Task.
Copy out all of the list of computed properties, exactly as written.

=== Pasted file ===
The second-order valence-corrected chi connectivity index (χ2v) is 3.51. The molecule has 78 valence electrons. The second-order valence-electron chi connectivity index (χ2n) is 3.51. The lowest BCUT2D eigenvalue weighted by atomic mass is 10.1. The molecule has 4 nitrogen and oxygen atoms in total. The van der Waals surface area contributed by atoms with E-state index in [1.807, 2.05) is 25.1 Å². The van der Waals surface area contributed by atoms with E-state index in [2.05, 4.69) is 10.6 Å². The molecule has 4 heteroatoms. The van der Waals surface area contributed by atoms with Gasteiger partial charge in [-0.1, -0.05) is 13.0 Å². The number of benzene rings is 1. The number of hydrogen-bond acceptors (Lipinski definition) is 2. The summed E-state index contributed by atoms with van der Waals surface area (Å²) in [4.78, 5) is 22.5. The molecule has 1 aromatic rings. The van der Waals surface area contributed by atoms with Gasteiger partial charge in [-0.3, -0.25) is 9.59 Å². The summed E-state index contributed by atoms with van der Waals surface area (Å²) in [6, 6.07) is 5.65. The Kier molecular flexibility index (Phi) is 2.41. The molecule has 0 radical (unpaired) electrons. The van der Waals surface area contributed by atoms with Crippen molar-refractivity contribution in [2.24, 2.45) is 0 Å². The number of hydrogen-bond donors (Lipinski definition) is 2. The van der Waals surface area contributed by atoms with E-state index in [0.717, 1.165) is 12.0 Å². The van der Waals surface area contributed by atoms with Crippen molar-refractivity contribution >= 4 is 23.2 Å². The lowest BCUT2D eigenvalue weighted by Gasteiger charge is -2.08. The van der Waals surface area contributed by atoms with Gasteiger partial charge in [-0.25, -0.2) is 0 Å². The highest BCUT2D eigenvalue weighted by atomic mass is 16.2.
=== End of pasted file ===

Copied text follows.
The second-order valence-corrected chi connectivity index (χ2v) is 3.51. The molecule has 78 valence electrons. The second-order valence-electron chi connectivity index (χ2n) is 3.51. The lowest BCUT2D eigenvalue weighted by atomic mass is 10.1. The molecule has 4 nitrogen and oxygen atoms in total. The van der Waals surface area contributed by atoms with E-state index in [1.807, 2.05) is 25.1 Å². The van der Waals surface area contributed by atoms with E-state index in [2.05, 4.69) is 10.6 Å². The molecule has 4 heteroatoms. The van der Waals surface area contributed by atoms with Gasteiger partial charge in [-0.1, -0.05) is 13.0 Å². The number of benzene rings is 1. The number of hydrogen-bond acceptors (Lipinski definition) is 2. The summed E-state index contributed by atoms with van der Waals surface area (Å²) in [4.78, 5) is 22.5. The molecule has 1 aromatic rings. The van der Waals surface area contributed by atoms with Gasteiger partial charge in [-0.3, -0.25) is 9.59 Å². The summed E-state index contributed by atoms with van der Waals surface area (Å²) in [6, 6.07) is 5.65. The Kier molecular flexibility index (Phi) is 2.41. The molecule has 0 radical (unpaired) electrons. The van der Waals surface area contributed by atoms with Crippen molar-refractivity contribution in [2.24, 2.45) is 0 Å². The number of hydrogen-bond donors (Lipinski definition) is 2. The van der Waals surface area contributed by atoms with E-state index in [0.717, 1.165) is 12.0 Å². The van der Waals surface area contributed by atoms with Crippen molar-refractivity contribution >= 4 is 23.2 Å². The lowest BCUT2D eigenvalue weighted by Gasteiger charge is -2.08. The van der Waals surface area contributed by atoms with Gasteiger partial charge in [-0.25, -0.2) is 0 Å². The highest BCUT2D eigenvalue weighted by atomic mass is 16.2.